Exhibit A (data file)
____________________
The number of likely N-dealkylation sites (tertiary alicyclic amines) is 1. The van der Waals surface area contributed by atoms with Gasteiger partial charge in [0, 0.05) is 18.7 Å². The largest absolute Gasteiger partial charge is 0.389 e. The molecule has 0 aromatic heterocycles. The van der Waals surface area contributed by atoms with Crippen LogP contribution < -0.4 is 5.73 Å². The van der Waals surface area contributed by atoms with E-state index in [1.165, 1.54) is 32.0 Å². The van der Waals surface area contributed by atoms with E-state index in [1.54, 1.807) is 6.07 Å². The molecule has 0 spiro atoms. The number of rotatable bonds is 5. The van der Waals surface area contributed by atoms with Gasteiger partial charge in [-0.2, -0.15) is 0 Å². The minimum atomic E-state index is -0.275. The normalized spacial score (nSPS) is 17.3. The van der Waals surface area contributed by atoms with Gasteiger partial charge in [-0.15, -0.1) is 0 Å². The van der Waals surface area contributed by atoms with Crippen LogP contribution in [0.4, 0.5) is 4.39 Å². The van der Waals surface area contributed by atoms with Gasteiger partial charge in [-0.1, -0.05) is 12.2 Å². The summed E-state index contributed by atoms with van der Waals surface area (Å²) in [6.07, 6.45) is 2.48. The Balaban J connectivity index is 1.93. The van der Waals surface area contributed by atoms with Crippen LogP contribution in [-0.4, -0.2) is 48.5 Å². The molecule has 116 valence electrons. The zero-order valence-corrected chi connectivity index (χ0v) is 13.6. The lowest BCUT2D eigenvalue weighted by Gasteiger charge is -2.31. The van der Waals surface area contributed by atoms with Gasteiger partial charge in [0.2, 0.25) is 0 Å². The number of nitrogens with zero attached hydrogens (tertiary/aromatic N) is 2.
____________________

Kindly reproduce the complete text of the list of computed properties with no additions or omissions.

The number of likely N-dealkylation sites (tertiary alicyclic amines) is 1. The van der Waals surface area contributed by atoms with Gasteiger partial charge in [0, 0.05) is 18.7 Å². The largest absolute Gasteiger partial charge is 0.389 e. The molecule has 0 aromatic heterocycles. The van der Waals surface area contributed by atoms with Crippen LogP contribution < -0.4 is 5.73 Å². The van der Waals surface area contributed by atoms with E-state index in [1.165, 1.54) is 32.0 Å². The van der Waals surface area contributed by atoms with E-state index in [1.54, 1.807) is 6.07 Å². The molecule has 0 spiro atoms. The number of rotatable bonds is 5. The van der Waals surface area contributed by atoms with Gasteiger partial charge in [-0.2, -0.15) is 0 Å². The minimum atomic E-state index is -0.275. The normalized spacial score (nSPS) is 17.3. The van der Waals surface area contributed by atoms with Gasteiger partial charge in [-0.15, -0.1) is 0 Å². The van der Waals surface area contributed by atoms with Crippen LogP contribution in [0.4, 0.5) is 4.39 Å². The van der Waals surface area contributed by atoms with Gasteiger partial charge in [-0.1, -0.05) is 12.2 Å². The summed E-state index contributed by atoms with van der Waals surface area (Å²) in [6.07, 6.45) is 2.48. The Balaban J connectivity index is 1.93. The van der Waals surface area contributed by atoms with Crippen LogP contribution in [-0.4, -0.2) is 48.5 Å². The molecule has 116 valence electrons. The zero-order valence-corrected chi connectivity index (χ0v) is 13.6. The lowest BCUT2D eigenvalue weighted by Gasteiger charge is -2.31. The van der Waals surface area contributed by atoms with Gasteiger partial charge in [0.2, 0.25) is 0 Å². The number of nitrogens with zero attached hydrogens (tertiary/aromatic N) is 2.